Conservator and art restorer Vlad Zhitomirsky studies a work of art similar to a curator. Vlad and his business partner, Mikhail Matveyev, begin by determining the forms’ various origins and histories. They determine what construction techniques were used. They evaluate the condition of each section of the art work examining every square inch, inside and out, for surface integrity and decay.
With our Gorilla, Vlad and Mikhail also try to determine how many different kinds of chrome bumpers were used by the artist John Kearney. Each chrome bumper may have a different chrome process depending on maker and year made.
Restoration of the outdoor sculpture Gorilla, inside and out, means removing all rust, flaking chrome, cleaning, applying several chemical treatments, and final cleaning, waxing, and polishing, all involving the investment of many hours of sweat equity.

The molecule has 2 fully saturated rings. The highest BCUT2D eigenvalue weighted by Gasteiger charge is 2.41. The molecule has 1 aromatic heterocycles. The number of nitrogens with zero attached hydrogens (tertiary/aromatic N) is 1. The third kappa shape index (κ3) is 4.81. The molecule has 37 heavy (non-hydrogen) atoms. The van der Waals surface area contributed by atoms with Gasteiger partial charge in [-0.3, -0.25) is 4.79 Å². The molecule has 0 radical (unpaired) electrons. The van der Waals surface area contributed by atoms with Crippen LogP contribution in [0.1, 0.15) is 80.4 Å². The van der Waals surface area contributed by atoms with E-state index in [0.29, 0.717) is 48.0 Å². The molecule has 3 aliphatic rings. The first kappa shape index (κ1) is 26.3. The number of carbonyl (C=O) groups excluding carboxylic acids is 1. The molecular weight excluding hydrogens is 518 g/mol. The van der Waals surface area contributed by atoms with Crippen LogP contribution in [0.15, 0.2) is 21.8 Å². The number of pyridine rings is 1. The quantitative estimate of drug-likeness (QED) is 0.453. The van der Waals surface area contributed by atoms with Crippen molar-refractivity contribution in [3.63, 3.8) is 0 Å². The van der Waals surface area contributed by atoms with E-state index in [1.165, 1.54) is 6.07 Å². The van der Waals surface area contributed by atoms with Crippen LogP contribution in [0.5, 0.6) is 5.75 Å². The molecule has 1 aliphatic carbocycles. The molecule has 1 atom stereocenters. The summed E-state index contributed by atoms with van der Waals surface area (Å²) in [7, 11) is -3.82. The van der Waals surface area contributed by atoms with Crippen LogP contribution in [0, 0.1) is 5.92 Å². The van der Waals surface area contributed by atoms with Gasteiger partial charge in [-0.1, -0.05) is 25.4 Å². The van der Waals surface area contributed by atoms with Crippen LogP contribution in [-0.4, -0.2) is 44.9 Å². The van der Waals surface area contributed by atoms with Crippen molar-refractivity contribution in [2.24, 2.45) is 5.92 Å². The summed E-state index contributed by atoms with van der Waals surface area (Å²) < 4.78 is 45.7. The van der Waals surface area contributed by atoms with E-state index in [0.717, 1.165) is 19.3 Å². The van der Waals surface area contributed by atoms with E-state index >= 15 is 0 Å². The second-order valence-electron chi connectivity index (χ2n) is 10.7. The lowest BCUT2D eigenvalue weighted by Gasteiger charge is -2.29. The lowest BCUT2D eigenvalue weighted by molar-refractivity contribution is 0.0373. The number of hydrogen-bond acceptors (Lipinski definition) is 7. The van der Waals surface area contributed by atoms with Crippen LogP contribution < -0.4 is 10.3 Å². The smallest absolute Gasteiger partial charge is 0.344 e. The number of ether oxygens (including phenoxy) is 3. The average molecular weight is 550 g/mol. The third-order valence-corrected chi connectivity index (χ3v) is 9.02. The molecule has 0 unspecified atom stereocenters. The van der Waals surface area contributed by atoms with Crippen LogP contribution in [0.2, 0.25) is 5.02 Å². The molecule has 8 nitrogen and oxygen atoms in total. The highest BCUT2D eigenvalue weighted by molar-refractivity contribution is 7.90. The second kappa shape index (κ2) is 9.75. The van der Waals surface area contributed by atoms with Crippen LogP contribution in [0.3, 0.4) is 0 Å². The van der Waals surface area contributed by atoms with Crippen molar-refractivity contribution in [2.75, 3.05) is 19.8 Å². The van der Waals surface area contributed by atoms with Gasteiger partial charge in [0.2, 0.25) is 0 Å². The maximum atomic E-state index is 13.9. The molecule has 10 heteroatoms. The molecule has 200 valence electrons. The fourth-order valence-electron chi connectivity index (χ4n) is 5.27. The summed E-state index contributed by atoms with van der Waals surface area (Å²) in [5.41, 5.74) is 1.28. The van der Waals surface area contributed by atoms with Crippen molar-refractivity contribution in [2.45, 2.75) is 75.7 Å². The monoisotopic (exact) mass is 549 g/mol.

Vlad’s restoration also requires knowledge and experience of metallurgy, chemistry, welding, art history, science, studio art, and a fundamental understanding of the history of automobile bumpers. Chrome bumpers were phased out in the early 1970s.
Their careful and painstaking conservation processes restores art works for future generations.
The photos detail some of Vlad and Mikhail’s procedures and techniques.
Conservation preserves a community’s cultural heritage. Vlad’s work on Gorilla, Bull, and Kimball are part of Cedarhurst’s Kimball’s Habitat, our long-range plan renovating the Goldman-Kuenz Sculpture Park. Kimball has become a community symbol of the museum and sculpture park.
Conservation in general has many aspects to it including examination, documentation, treatment, preventive care and maintenance, all supported by curatorial research and education.
All conservators follow clear ethical obligations when preserving a community’s cultural heritage. Their work reflects expertise, professionalism, and commitment.
The conservators’ work is often not realized by the many visitors who will see, but not know, their work. This is as it should be. The reward comes in the generations of children who will grow up and bring their own children to see the parents’ favorite works of art. This family sharing is one of the values of a community’s cultural heritage that has been preserved.